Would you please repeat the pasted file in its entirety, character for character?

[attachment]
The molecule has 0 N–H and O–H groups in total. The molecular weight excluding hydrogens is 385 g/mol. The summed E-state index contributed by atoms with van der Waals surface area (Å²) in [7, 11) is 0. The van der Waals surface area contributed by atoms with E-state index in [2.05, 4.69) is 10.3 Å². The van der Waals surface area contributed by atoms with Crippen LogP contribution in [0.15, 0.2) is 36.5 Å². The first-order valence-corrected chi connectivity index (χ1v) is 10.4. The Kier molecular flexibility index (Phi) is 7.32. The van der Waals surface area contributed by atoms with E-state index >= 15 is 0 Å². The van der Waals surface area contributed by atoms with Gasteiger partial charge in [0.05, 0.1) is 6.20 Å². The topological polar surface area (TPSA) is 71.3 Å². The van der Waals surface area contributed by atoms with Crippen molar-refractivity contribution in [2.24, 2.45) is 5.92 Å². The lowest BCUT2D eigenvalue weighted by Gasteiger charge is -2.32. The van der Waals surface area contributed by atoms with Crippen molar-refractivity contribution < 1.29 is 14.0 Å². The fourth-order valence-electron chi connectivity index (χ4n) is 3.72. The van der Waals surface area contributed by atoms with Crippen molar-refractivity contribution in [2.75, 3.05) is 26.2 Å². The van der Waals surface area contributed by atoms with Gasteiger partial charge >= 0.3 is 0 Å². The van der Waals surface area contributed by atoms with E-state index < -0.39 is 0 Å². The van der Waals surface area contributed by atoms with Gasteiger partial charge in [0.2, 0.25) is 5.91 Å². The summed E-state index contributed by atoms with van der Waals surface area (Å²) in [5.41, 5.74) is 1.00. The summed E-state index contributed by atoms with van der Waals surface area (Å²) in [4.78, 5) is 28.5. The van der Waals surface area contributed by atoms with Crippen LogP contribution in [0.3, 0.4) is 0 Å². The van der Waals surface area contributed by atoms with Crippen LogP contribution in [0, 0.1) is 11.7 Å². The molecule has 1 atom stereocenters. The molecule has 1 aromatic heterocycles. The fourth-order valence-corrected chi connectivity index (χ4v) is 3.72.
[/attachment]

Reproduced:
The molecule has 0 N–H and O–H groups in total. The molecular weight excluding hydrogens is 385 g/mol. The summed E-state index contributed by atoms with van der Waals surface area (Å²) in [7, 11) is 0. The van der Waals surface area contributed by atoms with E-state index in [2.05, 4.69) is 10.3 Å². The van der Waals surface area contributed by atoms with Crippen LogP contribution in [0.15, 0.2) is 36.5 Å². The first-order valence-corrected chi connectivity index (χ1v) is 10.4. The Kier molecular flexibility index (Phi) is 7.32. The van der Waals surface area contributed by atoms with E-state index >= 15 is 0 Å². The van der Waals surface area contributed by atoms with Gasteiger partial charge in [0.05, 0.1) is 6.20 Å². The topological polar surface area (TPSA) is 71.3 Å². The van der Waals surface area contributed by atoms with Crippen molar-refractivity contribution in [2.24, 2.45) is 5.92 Å². The lowest BCUT2D eigenvalue weighted by Gasteiger charge is -2.32. The van der Waals surface area contributed by atoms with Crippen molar-refractivity contribution < 1.29 is 14.0 Å². The fourth-order valence-electron chi connectivity index (χ4n) is 3.72. The van der Waals surface area contributed by atoms with Crippen molar-refractivity contribution in [2.75, 3.05) is 26.2 Å². The van der Waals surface area contributed by atoms with Gasteiger partial charge >= 0.3 is 0 Å². The van der Waals surface area contributed by atoms with E-state index < -0.39 is 0 Å². The van der Waals surface area contributed by atoms with Gasteiger partial charge in [0.2, 0.25) is 5.91 Å². The summed E-state index contributed by atoms with van der Waals surface area (Å²) in [5.41, 5.74) is 1.00. The summed E-state index contributed by atoms with van der Waals surface area (Å²) in [4.78, 5) is 28.5. The van der Waals surface area contributed by atoms with Crippen LogP contribution in [0.3, 0.4) is 0 Å². The van der Waals surface area contributed by atoms with Crippen LogP contribution in [0, 0.1) is 11.7 Å². The molecule has 1 atom stereocenters. The molecule has 1 aromatic heterocycles. The fourth-order valence-corrected chi connectivity index (χ4v) is 3.72.